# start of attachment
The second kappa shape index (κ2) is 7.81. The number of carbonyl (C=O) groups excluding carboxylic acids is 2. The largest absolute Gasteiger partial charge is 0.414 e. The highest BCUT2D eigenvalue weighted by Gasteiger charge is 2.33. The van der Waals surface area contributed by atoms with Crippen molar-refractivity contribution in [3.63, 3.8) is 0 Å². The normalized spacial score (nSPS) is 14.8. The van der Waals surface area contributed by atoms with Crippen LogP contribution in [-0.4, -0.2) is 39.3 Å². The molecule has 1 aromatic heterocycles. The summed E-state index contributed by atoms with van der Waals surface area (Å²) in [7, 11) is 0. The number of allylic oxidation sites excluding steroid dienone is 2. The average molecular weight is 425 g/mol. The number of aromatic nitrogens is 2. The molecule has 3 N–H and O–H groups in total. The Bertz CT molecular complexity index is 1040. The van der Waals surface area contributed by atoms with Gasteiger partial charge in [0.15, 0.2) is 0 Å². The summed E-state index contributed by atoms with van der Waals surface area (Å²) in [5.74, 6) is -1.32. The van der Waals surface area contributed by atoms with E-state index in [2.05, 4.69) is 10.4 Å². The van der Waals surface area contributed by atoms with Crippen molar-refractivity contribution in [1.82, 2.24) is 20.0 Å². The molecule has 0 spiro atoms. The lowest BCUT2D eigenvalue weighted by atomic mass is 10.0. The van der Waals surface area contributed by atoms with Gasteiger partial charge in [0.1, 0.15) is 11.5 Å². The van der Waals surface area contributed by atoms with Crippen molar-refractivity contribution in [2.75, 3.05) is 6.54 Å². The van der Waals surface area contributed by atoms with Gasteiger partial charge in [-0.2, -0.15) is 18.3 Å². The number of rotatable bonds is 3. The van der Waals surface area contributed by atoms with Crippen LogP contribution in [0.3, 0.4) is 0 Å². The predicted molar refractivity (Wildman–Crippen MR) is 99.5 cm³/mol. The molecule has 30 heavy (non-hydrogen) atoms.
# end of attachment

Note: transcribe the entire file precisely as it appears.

The second kappa shape index (κ2) is 7.81. The number of carbonyl (C=O) groups excluding carboxylic acids is 2. The largest absolute Gasteiger partial charge is 0.414 e. The highest BCUT2D eigenvalue weighted by Gasteiger charge is 2.33. The van der Waals surface area contributed by atoms with Crippen molar-refractivity contribution in [3.63, 3.8) is 0 Å². The normalized spacial score (nSPS) is 14.8. The van der Waals surface area contributed by atoms with Crippen LogP contribution in [-0.4, -0.2) is 39.3 Å². The molecule has 1 aromatic heterocycles. The summed E-state index contributed by atoms with van der Waals surface area (Å²) in [7, 11) is 0. The number of allylic oxidation sites excluding steroid dienone is 2. The average molecular weight is 425 g/mol. The number of aromatic nitrogens is 2. The molecule has 3 N–H and O–H groups in total. The Bertz CT molecular complexity index is 1040. The van der Waals surface area contributed by atoms with Gasteiger partial charge in [0.15, 0.2) is 0 Å². The summed E-state index contributed by atoms with van der Waals surface area (Å²) in [5.74, 6) is -1.32. The van der Waals surface area contributed by atoms with E-state index in [2.05, 4.69) is 10.4 Å². The van der Waals surface area contributed by atoms with Crippen molar-refractivity contribution in [1.82, 2.24) is 20.0 Å². The molecule has 0 spiro atoms. The lowest BCUT2D eigenvalue weighted by atomic mass is 10.0. The van der Waals surface area contributed by atoms with Gasteiger partial charge in [0.1, 0.15) is 11.5 Å². The van der Waals surface area contributed by atoms with Crippen molar-refractivity contribution in [2.75, 3.05) is 6.54 Å². The van der Waals surface area contributed by atoms with Gasteiger partial charge in [-0.2, -0.15) is 18.3 Å². The number of rotatable bonds is 3. The van der Waals surface area contributed by atoms with Crippen LogP contribution in [0.3, 0.4) is 0 Å². The predicted molar refractivity (Wildman–Crippen MR) is 99.5 cm³/mol. The molecule has 30 heavy (non-hydrogen) atoms.